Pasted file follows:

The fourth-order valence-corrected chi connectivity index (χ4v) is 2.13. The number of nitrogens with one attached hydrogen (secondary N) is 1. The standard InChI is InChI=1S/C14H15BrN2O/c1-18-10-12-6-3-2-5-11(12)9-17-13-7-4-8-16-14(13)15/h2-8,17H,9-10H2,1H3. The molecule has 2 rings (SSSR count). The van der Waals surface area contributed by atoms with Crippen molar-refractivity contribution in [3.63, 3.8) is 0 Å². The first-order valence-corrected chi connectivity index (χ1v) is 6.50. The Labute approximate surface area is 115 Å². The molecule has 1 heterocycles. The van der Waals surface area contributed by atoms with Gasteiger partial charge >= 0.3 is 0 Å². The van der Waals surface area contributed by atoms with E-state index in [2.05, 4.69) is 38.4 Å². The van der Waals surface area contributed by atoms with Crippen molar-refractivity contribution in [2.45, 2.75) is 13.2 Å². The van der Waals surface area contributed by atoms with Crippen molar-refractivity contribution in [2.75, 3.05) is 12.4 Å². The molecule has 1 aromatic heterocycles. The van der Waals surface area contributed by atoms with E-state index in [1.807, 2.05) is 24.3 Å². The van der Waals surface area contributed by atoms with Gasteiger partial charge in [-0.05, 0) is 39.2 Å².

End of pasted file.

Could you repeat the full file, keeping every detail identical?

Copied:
The fourth-order valence-corrected chi connectivity index (χ4v) is 2.13. The number of nitrogens with one attached hydrogen (secondary N) is 1. The standard InChI is InChI=1S/C14H15BrN2O/c1-18-10-12-6-3-2-5-11(12)9-17-13-7-4-8-16-14(13)15/h2-8,17H,9-10H2,1H3. The molecule has 2 rings (SSSR count). The van der Waals surface area contributed by atoms with Crippen molar-refractivity contribution in [3.63, 3.8) is 0 Å². The first-order valence-corrected chi connectivity index (χ1v) is 6.50. The Labute approximate surface area is 115 Å². The molecule has 1 heterocycles. The van der Waals surface area contributed by atoms with Gasteiger partial charge >= 0.3 is 0 Å². The van der Waals surface area contributed by atoms with E-state index in [2.05, 4.69) is 38.4 Å². The van der Waals surface area contributed by atoms with Crippen molar-refractivity contribution in [2.45, 2.75) is 13.2 Å². The van der Waals surface area contributed by atoms with Crippen molar-refractivity contribution in [2.75, 3.05) is 12.4 Å². The molecule has 1 aromatic heterocycles. The van der Waals surface area contributed by atoms with E-state index in [1.807, 2.05) is 24.3 Å². The van der Waals surface area contributed by atoms with Gasteiger partial charge in [-0.05, 0) is 39.2 Å².